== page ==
Is email “so yesterday”?
When email was just catching on, my first semester assignment asked my students to send me an email. Some teachers distribute index cards in class for their students to complete with information like nicknames, birthdays, career goals, interesting information/tidbits, and contact information. I used the email assignment to accomplish a few of those tasks—and to ascertain my students comfort level with technology. Remember, this was in the early days of the Internet and email. At that time some of my students did not have personal Internet access and most of us relied on dial-up connections. There were no smart phones (how did we ever survive?) or tablets.
Fast forward to the present. All students come in with knowledge of email and most have a smart phone or tablet closely tethered to them. They have their own email account or accounts. Once enrolled in the college or university they receive another one. They know how to and have access—but still many colleagues lament the fact that their students do not monitor college email regularly.
One would think with the ever-increasing technology that “staying in touch” would not be much of an issue today. What with texting, messaging, tweeting emailing, and voice mailing it should be easier than ever to reach out and, if not touch someone immediately, at least poke someone to get back with you. My college (like most) made it possible to communicate through the Learning Management System (Backboard).
Still, students were not always responsive. Why? A few thoughts.
- Email is “so yesterday!” I found students more inclined to text, tweet, and message as opposed to email. Short, quick spurts of spontaneous (if not well-thought out) thoughts. They (especially younger students) found email archaic; something their parents and teachers use.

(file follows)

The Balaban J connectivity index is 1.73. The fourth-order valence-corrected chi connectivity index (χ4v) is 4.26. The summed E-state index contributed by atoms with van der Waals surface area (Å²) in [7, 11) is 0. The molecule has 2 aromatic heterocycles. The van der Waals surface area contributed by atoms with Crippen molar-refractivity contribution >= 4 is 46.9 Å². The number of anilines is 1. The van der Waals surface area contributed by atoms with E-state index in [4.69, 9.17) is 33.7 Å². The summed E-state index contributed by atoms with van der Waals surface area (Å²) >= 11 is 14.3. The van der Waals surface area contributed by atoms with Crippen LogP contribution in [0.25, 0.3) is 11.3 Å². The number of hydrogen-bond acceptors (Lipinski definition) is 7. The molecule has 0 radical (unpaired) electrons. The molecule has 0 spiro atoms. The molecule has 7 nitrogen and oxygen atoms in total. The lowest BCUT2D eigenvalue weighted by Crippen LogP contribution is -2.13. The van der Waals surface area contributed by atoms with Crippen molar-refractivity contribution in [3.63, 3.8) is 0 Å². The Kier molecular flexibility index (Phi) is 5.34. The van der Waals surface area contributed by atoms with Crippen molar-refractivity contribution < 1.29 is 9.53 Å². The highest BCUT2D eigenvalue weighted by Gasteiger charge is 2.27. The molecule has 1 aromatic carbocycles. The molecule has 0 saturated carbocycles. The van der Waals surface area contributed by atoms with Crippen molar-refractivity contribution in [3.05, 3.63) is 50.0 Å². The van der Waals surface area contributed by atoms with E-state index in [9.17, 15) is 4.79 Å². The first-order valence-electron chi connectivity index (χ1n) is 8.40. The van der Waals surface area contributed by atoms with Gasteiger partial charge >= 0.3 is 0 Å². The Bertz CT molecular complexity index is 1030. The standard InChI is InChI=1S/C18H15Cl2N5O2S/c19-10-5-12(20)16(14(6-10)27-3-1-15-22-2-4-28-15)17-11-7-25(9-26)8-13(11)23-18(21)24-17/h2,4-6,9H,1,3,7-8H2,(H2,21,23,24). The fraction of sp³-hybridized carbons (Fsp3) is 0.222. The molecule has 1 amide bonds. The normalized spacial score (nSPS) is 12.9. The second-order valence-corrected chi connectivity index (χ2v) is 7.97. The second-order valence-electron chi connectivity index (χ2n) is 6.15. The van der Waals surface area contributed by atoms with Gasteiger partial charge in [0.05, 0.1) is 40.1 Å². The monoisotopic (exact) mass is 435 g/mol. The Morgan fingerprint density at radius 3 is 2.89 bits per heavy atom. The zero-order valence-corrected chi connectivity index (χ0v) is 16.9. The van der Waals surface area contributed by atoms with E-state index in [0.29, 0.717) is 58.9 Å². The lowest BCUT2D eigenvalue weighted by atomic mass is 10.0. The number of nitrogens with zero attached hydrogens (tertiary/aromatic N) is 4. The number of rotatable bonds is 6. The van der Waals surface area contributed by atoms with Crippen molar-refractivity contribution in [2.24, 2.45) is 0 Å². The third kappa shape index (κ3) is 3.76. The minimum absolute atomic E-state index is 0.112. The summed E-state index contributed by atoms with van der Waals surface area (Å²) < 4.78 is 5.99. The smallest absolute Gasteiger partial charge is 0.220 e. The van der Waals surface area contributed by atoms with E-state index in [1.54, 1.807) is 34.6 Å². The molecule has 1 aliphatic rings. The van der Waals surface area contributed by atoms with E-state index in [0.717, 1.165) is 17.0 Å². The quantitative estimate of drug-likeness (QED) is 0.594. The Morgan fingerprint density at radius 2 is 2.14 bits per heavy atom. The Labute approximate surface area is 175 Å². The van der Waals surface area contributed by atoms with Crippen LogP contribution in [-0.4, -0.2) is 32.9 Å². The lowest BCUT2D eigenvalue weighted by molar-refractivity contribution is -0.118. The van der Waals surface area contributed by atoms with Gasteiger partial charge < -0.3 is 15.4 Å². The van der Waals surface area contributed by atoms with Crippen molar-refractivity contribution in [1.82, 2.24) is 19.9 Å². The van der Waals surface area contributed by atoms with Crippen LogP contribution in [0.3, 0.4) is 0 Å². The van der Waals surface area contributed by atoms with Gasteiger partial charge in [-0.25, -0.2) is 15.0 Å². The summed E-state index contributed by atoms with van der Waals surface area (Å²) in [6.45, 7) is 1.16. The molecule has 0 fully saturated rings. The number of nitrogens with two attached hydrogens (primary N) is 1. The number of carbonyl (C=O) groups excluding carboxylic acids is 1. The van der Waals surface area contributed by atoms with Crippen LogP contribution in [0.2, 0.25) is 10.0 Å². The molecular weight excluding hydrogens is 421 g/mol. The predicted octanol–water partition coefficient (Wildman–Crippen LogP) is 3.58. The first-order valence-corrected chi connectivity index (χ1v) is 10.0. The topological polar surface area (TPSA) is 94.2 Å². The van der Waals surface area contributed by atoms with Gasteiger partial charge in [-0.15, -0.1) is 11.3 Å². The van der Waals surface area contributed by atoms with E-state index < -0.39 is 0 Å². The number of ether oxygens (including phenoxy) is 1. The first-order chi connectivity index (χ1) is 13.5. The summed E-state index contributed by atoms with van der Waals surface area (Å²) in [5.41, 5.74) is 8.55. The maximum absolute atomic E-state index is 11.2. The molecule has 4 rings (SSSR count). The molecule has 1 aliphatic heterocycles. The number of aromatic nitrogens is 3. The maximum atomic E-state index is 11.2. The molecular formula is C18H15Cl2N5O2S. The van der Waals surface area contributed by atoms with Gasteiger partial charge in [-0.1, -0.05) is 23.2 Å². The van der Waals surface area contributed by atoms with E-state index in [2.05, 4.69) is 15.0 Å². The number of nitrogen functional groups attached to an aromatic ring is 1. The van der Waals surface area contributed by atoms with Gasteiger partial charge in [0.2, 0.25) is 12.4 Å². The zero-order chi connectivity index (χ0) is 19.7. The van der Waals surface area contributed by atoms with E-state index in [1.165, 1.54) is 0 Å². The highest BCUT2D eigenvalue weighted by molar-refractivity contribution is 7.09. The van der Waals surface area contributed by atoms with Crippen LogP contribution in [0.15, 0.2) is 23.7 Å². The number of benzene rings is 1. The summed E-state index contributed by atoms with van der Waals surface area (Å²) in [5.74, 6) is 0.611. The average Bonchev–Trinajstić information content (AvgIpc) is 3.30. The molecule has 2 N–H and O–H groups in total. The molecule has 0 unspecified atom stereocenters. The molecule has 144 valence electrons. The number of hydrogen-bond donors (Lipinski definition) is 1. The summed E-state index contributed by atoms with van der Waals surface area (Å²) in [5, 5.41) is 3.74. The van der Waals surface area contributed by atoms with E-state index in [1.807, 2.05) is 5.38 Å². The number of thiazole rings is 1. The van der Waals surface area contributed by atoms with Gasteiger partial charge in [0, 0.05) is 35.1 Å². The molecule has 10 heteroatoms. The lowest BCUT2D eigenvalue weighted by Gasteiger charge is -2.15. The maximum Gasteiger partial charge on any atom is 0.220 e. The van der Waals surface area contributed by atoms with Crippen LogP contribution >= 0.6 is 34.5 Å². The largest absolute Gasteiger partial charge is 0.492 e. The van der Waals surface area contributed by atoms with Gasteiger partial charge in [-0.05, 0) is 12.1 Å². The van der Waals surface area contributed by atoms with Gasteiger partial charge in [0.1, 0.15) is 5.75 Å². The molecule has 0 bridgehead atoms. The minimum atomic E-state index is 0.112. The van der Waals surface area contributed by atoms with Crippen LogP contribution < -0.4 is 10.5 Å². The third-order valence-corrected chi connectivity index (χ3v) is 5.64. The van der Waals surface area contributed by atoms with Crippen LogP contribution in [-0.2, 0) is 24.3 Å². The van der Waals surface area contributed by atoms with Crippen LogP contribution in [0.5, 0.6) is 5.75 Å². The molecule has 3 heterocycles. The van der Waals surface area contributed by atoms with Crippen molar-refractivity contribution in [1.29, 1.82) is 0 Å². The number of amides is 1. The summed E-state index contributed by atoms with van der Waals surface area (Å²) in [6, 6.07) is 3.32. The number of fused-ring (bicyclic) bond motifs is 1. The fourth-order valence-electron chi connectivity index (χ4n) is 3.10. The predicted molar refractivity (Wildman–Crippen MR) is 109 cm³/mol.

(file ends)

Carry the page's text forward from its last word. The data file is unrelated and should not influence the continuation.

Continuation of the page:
- What does the college serve up as email content? Email remains one way to distribute vital information about financial aid, campus resources and college procedures. While the information (generally) was critical, the students did not find it “sexy” enough to read. Some simply did not have the discipline or understanding of the importance of this content to their progress.
- What do the instructors serve up as email content? Again, the information can be important like test dates and homework reminders. And, again, students tend to see it as a lot of white noise. And ignore it. Probably not smart—but a reality to contend with none-the-less.
What to do? A few suggestions.
- Email is “so today.” Whatever the new technology de jour might be, email has not gone away. Many students prepare to enter the corporate world. Email (internal and external), or something similar, will be a staple of communication. Employers more and more have been calling for soft skills. The abilities to collaborate, communicate, and create rank high and often. As mundane as this may seem, college needs to help students develop the habit of regularly checking and appropriately responding to their all correspondence. It will be very difficult to reply to the time-sensitive demand of a supervisor or team member if the inbox is never checked. Habits will not all of a sudden start on day one of employment. The college years can help hone those habits.
- Serve up enticing or intriguing content. Let’s do a “yes, and” here. Yes, it is obvious that, procedural and deadline related emails need to be distributed. And, we can also provide enticing and quick to the point emails that will draw in the students. Make them relevant and engaging. I used to send a timely quote that related to our class discussion that day. Sometimes I shared a link that supported what a student or group raised in class. I often shared video clips with a few questions to answer.Video recommendation for the week:
One such activity I dubbed “Where in the World is Professor P?” Here is an example.
And, I often posted information about timely campus events. To get them in the habit of clicking into their inboxes regularly, I would also post extra credit opportunities via emails—and then announce them after the fact in class. Those that were email vigilant (but not obsessive) got the opportunity. Those who were a bit more lax did not. And I also was judicious in the number of emails I sent. I did not want to “spam” my own students!
What other strategies do you use to direct attention to email?
Make it a wonderful week—H.T.R.B. as needed.
(c) 2015. Steve Piscitelli. All rights reserved.